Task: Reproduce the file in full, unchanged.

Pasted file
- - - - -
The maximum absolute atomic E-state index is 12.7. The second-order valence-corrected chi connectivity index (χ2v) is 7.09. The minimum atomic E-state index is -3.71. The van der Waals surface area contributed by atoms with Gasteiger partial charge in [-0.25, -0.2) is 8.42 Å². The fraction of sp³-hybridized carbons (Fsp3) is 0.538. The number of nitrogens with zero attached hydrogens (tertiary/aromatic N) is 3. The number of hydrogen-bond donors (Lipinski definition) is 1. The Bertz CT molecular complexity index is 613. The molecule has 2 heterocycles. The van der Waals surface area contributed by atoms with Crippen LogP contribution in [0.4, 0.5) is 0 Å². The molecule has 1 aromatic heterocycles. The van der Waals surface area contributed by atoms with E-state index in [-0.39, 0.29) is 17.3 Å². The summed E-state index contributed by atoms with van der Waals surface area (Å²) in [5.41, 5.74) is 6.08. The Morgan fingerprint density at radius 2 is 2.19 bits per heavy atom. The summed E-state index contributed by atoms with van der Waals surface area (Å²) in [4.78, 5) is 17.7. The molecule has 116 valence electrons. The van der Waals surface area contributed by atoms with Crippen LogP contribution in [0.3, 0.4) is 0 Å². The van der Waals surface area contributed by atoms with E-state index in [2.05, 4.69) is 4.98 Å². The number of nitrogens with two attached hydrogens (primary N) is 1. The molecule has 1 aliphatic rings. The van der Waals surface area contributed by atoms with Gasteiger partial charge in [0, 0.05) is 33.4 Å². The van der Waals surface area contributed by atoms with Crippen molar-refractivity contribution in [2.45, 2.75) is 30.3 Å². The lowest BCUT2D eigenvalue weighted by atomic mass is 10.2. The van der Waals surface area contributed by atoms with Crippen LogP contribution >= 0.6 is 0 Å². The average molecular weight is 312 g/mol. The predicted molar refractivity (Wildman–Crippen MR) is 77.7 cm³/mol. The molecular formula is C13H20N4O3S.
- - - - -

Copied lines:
The maximum absolute atomic E-state index is 12.7. The second-order valence-corrected chi connectivity index (χ2v) is 7.09. The minimum atomic E-state index is -3.71. The van der Waals surface area contributed by atoms with Gasteiger partial charge in [-0.25, -0.2) is 8.42 Å². The fraction of sp³-hybridized carbons (Fsp3) is 0.538. The number of nitrogens with zero attached hydrogens (tertiary/aromatic N) is 3. The number of hydrogen-bond donors (Lipinski definition) is 1. The Bertz CT molecular complexity index is 613. The molecule has 2 heterocycles. The van der Waals surface area contributed by atoms with Crippen LogP contribution in [0.4, 0.5) is 0 Å². The molecule has 1 aromatic heterocycles. The van der Waals surface area contributed by atoms with E-state index in [-0.39, 0.29) is 17.3 Å². The summed E-state index contributed by atoms with van der Waals surface area (Å²) in [5.41, 5.74) is 6.08. The Morgan fingerprint density at radius 2 is 2.19 bits per heavy atom. The summed E-state index contributed by atoms with van der Waals surface area (Å²) in [4.78, 5) is 17.7. The molecule has 116 valence electrons. The van der Waals surface area contributed by atoms with Crippen LogP contribution in [0.3, 0.4) is 0 Å². The van der Waals surface area contributed by atoms with E-state index in [2.05, 4.69) is 4.98 Å². The number of nitrogens with two attached hydrogens (primary N) is 1. The molecule has 1 aliphatic rings. The van der Waals surface area contributed by atoms with Gasteiger partial charge in [0, 0.05) is 33.4 Å². The van der Waals surface area contributed by atoms with Crippen molar-refractivity contribution in [2.45, 2.75) is 30.3 Å². The lowest BCUT2D eigenvalue weighted by atomic mass is 10.2. The van der Waals surface area contributed by atoms with Crippen LogP contribution >= 0.6 is 0 Å². The average molecular weight is 312 g/mol. The predicted molar refractivity (Wildman–Crippen MR) is 77.7 cm³/mol. The molecular formula is C13H20N4O3S.